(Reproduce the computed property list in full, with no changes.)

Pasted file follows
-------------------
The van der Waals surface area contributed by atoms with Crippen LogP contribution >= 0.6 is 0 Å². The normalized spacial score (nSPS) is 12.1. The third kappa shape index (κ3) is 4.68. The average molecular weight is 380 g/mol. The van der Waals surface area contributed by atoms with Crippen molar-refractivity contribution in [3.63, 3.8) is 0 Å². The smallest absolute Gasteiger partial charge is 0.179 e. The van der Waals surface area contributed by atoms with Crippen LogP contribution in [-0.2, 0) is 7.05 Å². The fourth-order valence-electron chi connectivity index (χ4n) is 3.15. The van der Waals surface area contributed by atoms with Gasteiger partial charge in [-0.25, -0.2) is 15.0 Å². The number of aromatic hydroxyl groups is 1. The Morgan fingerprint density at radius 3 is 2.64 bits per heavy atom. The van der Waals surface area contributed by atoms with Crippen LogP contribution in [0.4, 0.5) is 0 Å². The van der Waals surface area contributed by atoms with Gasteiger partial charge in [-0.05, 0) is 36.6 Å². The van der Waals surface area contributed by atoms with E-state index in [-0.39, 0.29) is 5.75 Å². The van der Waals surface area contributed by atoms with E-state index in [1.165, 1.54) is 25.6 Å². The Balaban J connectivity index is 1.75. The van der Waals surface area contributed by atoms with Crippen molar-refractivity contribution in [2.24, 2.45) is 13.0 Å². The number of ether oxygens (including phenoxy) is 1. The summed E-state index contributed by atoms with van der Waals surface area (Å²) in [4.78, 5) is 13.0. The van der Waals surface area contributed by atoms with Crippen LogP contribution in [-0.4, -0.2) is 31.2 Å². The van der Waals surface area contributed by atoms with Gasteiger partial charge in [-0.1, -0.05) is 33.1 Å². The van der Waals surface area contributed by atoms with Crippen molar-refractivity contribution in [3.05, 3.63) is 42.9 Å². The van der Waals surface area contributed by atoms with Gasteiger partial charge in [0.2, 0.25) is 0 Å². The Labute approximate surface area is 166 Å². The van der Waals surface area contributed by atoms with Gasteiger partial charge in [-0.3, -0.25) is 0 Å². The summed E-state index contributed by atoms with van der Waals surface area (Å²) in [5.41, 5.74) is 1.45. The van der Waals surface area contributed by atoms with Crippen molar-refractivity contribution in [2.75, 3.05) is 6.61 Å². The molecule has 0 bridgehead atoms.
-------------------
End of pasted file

The van der Waals surface area contributed by atoms with Crippen LogP contribution >= 0.6 is 0 Å². The normalized spacial score (nSPS) is 12.1. The third kappa shape index (κ3) is 4.68. The average molecular weight is 380 g/mol. The van der Waals surface area contributed by atoms with Crippen molar-refractivity contribution in [3.63, 3.8) is 0 Å². The smallest absolute Gasteiger partial charge is 0.179 e. The van der Waals surface area contributed by atoms with Crippen LogP contribution in [-0.2, 0) is 7.05 Å². The fourth-order valence-electron chi connectivity index (χ4n) is 3.15. The van der Waals surface area contributed by atoms with Gasteiger partial charge in [-0.25, -0.2) is 15.0 Å². The number of aromatic hydroxyl groups is 1. The Morgan fingerprint density at radius 3 is 2.64 bits per heavy atom. The van der Waals surface area contributed by atoms with Crippen LogP contribution in [0.4, 0.5) is 0 Å². The van der Waals surface area contributed by atoms with Gasteiger partial charge in [-0.05, 0) is 36.6 Å². The van der Waals surface area contributed by atoms with E-state index in [-0.39, 0.29) is 5.75 Å². The van der Waals surface area contributed by atoms with E-state index in [1.165, 1.54) is 25.6 Å². The Balaban J connectivity index is 1.75. The van der Waals surface area contributed by atoms with Crippen molar-refractivity contribution in [2.24, 2.45) is 13.0 Å². The number of ether oxygens (including phenoxy) is 1. The summed E-state index contributed by atoms with van der Waals surface area (Å²) in [4.78, 5) is 13.0. The van der Waals surface area contributed by atoms with Crippen LogP contribution in [-0.4, -0.2) is 31.2 Å². The van der Waals surface area contributed by atoms with Gasteiger partial charge in [-0.1, -0.05) is 33.1 Å². The van der Waals surface area contributed by atoms with Crippen molar-refractivity contribution in [3.05, 3.63) is 42.9 Å². The van der Waals surface area contributed by atoms with Gasteiger partial charge in [0.2, 0.25) is 0 Å². The Labute approximate surface area is 166 Å². The van der Waals surface area contributed by atoms with Gasteiger partial charge in [-0.3, -0.25) is 0 Å². The summed E-state index contributed by atoms with van der Waals surface area (Å²) in [5.41, 5.74) is 1.45. The van der Waals surface area contributed by atoms with Crippen molar-refractivity contribution in [2.75, 3.05) is 6.61 Å². The molecule has 0 bridgehead atoms.